From NREL's press release:
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As distributed generation continues its rapid expansion, these new resources will have an increasingly larger role.
Several states are currently addressing the issue of net metering program caps, which limit the total amount of net metered generating capacity that can be installed in a state or utility service territory.
Utilities have taken on the practice of applying standby and fixed cost charges specific to solar PV for customers choosing to go solar as a means to recover costs resulting from net energy metering (NEM).
The Solar Energy Industries Association (SEIA) appreciates the opportunity to submit comments in response to the Department of Energy Solar Energy Technologies Office (DOE SETO) Request For Information on “Net Benefits and Costs of Distributed Solar Energy and Innovative Solar Deployment Models”. SEIA is a very active participant on these issues in legislative and regulatory arenas in states across the country as well as in a variety of national forums.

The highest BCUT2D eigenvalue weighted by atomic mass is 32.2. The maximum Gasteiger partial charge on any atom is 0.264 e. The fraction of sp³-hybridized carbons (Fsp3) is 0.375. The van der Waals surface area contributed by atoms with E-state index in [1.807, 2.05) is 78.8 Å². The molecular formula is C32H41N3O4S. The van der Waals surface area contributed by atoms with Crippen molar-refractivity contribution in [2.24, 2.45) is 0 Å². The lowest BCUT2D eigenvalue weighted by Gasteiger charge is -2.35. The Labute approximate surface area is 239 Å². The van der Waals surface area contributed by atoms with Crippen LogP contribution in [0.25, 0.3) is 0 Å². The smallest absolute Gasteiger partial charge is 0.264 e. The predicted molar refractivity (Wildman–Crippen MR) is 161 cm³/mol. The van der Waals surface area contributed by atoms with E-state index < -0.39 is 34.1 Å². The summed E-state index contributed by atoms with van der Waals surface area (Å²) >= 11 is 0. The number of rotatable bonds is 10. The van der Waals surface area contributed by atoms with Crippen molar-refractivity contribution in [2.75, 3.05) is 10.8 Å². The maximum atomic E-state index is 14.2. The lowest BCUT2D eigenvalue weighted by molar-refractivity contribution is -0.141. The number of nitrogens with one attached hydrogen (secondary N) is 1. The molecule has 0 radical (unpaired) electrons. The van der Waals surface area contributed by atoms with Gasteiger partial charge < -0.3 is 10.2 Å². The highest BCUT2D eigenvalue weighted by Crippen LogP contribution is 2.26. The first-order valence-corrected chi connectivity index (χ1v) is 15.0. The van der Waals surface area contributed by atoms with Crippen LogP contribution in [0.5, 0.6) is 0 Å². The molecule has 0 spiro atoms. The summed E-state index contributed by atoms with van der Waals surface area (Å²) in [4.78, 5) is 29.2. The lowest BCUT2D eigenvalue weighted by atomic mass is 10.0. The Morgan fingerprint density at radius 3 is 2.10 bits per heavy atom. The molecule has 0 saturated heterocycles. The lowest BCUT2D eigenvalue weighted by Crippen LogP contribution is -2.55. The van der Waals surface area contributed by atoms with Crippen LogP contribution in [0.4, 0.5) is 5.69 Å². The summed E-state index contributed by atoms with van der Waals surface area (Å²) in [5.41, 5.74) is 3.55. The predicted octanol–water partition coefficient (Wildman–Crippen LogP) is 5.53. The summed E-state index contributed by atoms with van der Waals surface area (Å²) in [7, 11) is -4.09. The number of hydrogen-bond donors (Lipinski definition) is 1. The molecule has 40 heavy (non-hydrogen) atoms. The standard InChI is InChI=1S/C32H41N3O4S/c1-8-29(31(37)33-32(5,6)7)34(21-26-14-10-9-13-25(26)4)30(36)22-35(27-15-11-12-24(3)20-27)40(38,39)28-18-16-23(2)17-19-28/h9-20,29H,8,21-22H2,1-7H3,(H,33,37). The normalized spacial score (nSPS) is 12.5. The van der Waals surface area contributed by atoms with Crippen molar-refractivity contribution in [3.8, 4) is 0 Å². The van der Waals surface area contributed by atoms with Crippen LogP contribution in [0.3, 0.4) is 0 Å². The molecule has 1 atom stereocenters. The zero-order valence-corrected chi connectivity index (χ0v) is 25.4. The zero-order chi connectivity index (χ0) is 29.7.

SEIA's State Affairs team provides a preview of the latest on net energy metering (NEM) from across the U.S.
As distributed generation (DG) solar energy systems continue to become more accessible and affordable, increased adoption of these grid-energy reducing technologies is likely. SEIA proposes the following principles as a foundation for designing rates that properly value and enable a high penetration of DG, while recognizing the interests of utility shareholders and non-generating customers in a system with just and reasonable rates. Overall, SEIA asserts that these principles are consistent with the imperative of public utility commissions and energy service providers to maintain reliable, cost-effective service to all customers while protecting the right of customers to generate their own energy in a manner that provides many public benefits including environmental protection and economic development.
SEIA's guiding principles for a net metering policy.
In July 2013, the CPUC issued its annual report on the progress of the California Solar Initiative, showing that the program has installed 66 percent of its total goal, with another 19 percent reserved